The role of inhaled corticosteroids (ICS) in Chronic Obstructive Pulmonary Disease (COPD) management is still controversial. Although ICS are universally accepted to reduce COPD exacerbations by about 25%, their efficacy in other areas is widely debated.[1–7] The balance seem to be tipping in their favor; many studies show a significant rise of FEV 1 with ICS, compared with placebo.[8–11] On the other hand, a decline in FEV1 with ICS withdrawal (after only one month) has also been reported. This has deterred many of our colleagues from withdrawing ICS, even in patients who do not qualify for such treatment according to the Global Initiative for Chronic Lung Disease (GOLD) criteria (frequent exacerbations and FEV1 < 50% predicted). Studies on the effects of withdrawing ICS on spirometric deterioration yield conflicting results.[12,14–16]
We hypothesize that ICS withdrawal would not produce significant spirometric deterioration provided that by careful selection, patients with irreversible asthma are removed from the “COPD” group. Studies show that 20-48% of “COPD” patients have features characteristic of irreversible asthma.[17–19] Smoking is an important risk factor for both irreversible asthma and COPD. Moreover, the two conditions have been known to be concomitantly, or alternately, ascribed to the same patient. Phenotyping is documented to predict the response to corticosteroids in COPD.[17,19,22–24] Several authors have recommended targeting treatment to the COPD phenotype.[25,26]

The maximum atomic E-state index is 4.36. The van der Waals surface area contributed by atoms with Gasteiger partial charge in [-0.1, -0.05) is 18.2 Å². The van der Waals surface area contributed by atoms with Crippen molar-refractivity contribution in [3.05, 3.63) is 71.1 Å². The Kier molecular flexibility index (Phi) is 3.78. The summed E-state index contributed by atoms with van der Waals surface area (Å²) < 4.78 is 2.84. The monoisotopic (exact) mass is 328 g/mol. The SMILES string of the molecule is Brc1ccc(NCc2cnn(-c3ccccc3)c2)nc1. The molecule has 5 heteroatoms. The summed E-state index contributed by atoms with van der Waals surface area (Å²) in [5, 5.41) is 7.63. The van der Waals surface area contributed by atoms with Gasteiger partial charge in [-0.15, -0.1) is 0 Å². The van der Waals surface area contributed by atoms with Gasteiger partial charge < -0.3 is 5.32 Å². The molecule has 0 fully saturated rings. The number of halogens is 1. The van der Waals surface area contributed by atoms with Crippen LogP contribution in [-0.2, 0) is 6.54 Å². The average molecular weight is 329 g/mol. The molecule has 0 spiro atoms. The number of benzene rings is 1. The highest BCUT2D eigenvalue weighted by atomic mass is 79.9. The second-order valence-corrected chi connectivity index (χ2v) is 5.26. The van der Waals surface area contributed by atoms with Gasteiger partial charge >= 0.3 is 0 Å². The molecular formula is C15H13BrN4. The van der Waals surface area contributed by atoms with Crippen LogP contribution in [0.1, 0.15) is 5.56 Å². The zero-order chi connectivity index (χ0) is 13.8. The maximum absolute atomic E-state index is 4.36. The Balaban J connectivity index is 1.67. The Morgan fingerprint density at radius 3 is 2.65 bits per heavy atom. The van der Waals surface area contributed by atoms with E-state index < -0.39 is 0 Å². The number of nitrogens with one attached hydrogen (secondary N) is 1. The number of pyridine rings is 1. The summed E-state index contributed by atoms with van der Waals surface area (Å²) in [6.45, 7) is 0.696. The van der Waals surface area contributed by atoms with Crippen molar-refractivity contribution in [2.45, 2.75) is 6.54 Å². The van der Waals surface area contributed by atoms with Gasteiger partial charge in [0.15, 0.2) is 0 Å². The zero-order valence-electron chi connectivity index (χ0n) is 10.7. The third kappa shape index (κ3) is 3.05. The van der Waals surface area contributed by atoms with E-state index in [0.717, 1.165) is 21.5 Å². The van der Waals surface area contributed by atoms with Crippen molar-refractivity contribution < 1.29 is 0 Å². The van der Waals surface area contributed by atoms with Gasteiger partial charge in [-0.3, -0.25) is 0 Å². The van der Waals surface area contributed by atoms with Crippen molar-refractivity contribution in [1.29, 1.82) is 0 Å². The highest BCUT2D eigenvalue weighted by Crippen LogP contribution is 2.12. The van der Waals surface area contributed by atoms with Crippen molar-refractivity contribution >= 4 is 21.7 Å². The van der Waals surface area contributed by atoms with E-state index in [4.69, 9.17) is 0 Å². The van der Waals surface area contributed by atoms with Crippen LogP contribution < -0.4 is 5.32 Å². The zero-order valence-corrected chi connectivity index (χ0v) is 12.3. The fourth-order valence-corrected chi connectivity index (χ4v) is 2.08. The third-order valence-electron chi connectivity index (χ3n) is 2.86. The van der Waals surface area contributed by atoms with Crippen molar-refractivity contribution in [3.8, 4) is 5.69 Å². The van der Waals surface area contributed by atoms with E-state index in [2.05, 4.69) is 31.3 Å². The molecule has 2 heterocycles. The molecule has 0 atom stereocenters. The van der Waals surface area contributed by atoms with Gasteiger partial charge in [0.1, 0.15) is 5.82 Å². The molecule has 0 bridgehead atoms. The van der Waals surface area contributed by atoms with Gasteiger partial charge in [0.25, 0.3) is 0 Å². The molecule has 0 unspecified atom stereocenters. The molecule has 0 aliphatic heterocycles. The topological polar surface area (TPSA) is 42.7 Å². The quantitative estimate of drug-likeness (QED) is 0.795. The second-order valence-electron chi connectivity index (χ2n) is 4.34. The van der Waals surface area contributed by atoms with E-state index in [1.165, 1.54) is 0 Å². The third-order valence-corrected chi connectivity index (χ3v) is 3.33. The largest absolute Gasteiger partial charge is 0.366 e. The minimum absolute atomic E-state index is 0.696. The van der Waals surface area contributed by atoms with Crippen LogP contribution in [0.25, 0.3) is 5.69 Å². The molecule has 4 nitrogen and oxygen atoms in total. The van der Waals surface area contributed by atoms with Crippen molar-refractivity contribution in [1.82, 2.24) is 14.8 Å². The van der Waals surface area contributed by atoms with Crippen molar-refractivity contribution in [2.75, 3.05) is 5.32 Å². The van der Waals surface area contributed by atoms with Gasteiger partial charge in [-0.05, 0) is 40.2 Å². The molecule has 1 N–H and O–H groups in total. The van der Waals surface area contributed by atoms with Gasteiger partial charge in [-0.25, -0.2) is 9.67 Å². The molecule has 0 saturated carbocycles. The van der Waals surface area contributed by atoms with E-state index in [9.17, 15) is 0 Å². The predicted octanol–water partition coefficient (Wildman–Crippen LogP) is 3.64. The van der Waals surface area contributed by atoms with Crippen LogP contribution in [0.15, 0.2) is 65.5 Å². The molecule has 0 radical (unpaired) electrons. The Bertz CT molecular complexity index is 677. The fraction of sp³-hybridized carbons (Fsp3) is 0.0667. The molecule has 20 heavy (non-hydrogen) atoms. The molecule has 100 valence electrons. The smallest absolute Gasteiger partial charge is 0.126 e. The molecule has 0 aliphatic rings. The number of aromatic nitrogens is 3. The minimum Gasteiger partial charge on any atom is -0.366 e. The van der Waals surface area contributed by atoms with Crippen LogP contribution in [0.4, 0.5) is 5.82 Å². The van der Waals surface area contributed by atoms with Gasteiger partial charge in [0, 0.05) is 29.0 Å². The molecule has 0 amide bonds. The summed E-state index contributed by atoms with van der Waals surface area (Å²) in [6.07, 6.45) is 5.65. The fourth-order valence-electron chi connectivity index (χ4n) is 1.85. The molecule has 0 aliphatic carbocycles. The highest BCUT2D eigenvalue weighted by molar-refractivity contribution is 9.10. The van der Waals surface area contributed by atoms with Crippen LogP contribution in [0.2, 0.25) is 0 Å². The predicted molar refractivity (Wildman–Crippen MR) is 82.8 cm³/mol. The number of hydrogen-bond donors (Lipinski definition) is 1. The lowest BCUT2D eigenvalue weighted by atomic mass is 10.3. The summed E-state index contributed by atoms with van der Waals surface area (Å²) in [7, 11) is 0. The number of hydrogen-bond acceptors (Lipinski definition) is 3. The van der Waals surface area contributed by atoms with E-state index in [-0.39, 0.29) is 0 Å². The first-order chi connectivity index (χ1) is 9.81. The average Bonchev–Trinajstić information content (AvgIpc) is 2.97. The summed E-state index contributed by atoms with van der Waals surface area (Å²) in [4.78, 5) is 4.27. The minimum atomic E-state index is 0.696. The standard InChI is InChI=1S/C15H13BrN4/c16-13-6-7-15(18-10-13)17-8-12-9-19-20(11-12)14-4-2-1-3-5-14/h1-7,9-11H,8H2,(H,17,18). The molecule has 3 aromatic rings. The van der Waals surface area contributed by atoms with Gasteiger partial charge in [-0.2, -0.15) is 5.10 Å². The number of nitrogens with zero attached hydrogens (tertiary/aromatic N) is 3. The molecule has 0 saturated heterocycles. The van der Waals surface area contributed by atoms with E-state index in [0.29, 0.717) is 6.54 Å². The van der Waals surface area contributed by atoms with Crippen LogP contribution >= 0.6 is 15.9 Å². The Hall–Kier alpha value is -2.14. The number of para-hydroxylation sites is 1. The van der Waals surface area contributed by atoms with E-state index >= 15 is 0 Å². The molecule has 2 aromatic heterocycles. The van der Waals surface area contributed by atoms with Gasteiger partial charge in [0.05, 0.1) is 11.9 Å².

In our practice, ICS are routinely withdrawn in the COPD phenotype in the spring and summer months when the risk of exacerbations is at its lowest. We decided to study the effect of the withdrawal on spirometry.